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Chinese Aluminum Subsidies Protested in New WTO Case

Monday, January 16, 2017
Sandler, Travis & Rosenberg Trade Report

In what the Office of the U.S. Trade Representative characterized as the latest in a series of “strong steps” to address the excess capacity situation in China’s aluminum sector, the U.S. filed a complaint at the World Trade Organization Jan. 12 concerning China’s subsidies to certain producers of primary aluminum.  The alleged subsidies include artificially cheap loans from banks and artificially low-priced inputs such as coal, electricity, and alumina.

The U.S. believes the use of these subsidies has generated excess capacity and production in China’s aluminum sector, which is contributing to lower global primary aluminum prices and the displacement or impedance of U.S. exports into China and third-country markets. USTR notes that from 2007 to 2015 Chinese primary aluminum production increased by approximately 154 percent and capacity increased by approximately 243 percent while global prices fell by approximately 46 percent. During the same period U.S. primary aluminum production decreased by approximately 37 percent and capacity decreased by approximately 46 percent even though overall U.S. consumption increased.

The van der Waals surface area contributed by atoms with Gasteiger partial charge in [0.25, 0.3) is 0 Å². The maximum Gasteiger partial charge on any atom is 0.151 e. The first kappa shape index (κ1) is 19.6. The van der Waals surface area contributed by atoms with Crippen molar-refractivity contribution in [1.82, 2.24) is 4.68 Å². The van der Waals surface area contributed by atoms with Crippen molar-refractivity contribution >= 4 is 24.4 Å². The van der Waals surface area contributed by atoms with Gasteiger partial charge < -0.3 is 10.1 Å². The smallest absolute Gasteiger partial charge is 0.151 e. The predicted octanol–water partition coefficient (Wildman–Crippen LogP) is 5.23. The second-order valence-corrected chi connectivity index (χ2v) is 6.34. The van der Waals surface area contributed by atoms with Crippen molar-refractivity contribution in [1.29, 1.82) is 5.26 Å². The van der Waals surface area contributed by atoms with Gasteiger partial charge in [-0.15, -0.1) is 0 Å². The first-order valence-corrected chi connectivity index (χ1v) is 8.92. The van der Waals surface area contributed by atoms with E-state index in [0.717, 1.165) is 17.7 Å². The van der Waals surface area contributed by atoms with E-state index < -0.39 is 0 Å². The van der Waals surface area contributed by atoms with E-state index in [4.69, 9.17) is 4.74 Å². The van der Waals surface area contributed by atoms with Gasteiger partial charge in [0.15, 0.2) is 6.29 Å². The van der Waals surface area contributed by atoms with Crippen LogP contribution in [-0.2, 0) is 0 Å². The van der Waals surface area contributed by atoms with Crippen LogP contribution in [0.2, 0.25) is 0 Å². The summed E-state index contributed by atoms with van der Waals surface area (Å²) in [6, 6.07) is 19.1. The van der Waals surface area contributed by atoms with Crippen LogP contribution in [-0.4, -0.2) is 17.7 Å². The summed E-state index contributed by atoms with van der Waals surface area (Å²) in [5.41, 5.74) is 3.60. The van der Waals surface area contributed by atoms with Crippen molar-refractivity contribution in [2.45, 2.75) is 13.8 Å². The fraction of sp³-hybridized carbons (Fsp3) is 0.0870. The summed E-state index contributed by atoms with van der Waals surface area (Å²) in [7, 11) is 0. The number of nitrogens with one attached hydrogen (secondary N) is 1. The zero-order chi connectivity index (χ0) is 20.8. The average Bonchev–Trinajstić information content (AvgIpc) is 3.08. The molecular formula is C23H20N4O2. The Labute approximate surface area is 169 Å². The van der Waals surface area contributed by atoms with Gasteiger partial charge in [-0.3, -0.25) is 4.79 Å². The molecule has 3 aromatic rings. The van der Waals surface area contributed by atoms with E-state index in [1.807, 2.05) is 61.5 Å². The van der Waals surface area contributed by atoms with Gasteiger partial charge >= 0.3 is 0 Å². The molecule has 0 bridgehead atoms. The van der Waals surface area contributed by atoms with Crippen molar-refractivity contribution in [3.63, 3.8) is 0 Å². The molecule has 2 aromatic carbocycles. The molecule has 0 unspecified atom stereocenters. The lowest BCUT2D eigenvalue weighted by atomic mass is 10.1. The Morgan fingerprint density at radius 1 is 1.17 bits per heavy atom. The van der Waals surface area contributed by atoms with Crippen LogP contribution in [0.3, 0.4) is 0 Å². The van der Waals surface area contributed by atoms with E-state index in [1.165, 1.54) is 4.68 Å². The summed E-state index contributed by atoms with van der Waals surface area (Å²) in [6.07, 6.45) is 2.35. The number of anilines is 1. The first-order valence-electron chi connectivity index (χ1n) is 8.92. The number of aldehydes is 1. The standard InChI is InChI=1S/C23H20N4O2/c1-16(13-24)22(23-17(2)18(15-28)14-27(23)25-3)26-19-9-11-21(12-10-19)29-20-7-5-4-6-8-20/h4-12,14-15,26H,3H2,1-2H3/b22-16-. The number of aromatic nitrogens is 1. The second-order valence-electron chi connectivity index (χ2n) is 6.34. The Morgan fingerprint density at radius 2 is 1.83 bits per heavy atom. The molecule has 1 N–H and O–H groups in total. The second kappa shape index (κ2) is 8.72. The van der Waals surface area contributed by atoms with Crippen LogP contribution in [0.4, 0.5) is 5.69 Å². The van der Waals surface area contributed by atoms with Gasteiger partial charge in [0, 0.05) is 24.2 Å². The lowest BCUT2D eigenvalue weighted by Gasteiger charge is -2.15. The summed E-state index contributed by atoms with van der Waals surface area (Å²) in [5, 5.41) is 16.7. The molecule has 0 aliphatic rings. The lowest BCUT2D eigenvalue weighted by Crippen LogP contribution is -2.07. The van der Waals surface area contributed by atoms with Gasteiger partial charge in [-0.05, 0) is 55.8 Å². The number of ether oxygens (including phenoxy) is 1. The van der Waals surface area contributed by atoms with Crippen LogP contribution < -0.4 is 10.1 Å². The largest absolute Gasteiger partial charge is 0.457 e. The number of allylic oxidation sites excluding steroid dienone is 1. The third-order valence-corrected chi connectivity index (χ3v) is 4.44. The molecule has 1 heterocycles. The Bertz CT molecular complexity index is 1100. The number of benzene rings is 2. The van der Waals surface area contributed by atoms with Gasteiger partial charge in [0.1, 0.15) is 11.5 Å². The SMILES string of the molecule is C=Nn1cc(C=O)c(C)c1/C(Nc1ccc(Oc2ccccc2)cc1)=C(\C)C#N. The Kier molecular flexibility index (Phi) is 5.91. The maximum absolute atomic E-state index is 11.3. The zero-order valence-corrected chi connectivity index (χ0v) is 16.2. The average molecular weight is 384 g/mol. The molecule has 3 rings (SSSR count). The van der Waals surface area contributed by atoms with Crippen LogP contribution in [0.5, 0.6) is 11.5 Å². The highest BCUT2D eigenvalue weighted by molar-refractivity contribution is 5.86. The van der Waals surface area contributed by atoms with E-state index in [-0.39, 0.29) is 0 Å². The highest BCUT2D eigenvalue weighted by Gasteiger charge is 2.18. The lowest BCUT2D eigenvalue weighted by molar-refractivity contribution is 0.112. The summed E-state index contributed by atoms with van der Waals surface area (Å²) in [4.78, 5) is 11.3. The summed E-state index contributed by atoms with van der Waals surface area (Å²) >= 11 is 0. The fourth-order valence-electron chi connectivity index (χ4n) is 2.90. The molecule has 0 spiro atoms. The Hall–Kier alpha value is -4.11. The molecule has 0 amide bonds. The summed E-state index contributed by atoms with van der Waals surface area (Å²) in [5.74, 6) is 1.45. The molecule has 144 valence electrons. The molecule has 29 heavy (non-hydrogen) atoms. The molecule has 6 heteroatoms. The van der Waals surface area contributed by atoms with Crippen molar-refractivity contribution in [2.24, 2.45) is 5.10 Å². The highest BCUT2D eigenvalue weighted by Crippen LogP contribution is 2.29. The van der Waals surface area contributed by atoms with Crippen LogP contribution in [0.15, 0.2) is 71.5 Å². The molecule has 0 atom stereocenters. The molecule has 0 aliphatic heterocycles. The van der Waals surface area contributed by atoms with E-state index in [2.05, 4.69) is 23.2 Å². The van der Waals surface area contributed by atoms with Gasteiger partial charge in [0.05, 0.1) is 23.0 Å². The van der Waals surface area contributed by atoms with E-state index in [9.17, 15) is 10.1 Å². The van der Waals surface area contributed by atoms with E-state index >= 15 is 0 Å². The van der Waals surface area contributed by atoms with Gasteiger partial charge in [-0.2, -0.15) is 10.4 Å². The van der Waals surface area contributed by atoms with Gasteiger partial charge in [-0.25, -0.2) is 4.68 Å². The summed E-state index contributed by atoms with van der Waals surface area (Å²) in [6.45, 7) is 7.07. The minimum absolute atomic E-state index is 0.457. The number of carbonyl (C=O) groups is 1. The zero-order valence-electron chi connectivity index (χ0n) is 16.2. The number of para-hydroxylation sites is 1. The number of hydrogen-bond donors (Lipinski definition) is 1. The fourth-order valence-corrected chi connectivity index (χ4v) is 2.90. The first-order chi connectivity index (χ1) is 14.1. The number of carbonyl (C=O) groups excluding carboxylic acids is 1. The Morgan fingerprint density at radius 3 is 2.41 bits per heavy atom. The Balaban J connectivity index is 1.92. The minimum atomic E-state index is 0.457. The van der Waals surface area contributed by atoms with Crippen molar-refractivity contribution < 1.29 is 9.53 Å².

U.S. efforts to counter Chinese aluminum overcapacity have also included its antidumping and countervailing duty orders on aluminum extrusions from China, which currently provide for substantial AD and CV duty rates for imports of subject goods. Contact Mark Ludwikowski or Kristen Smith at (202) 216-9307 for more information.

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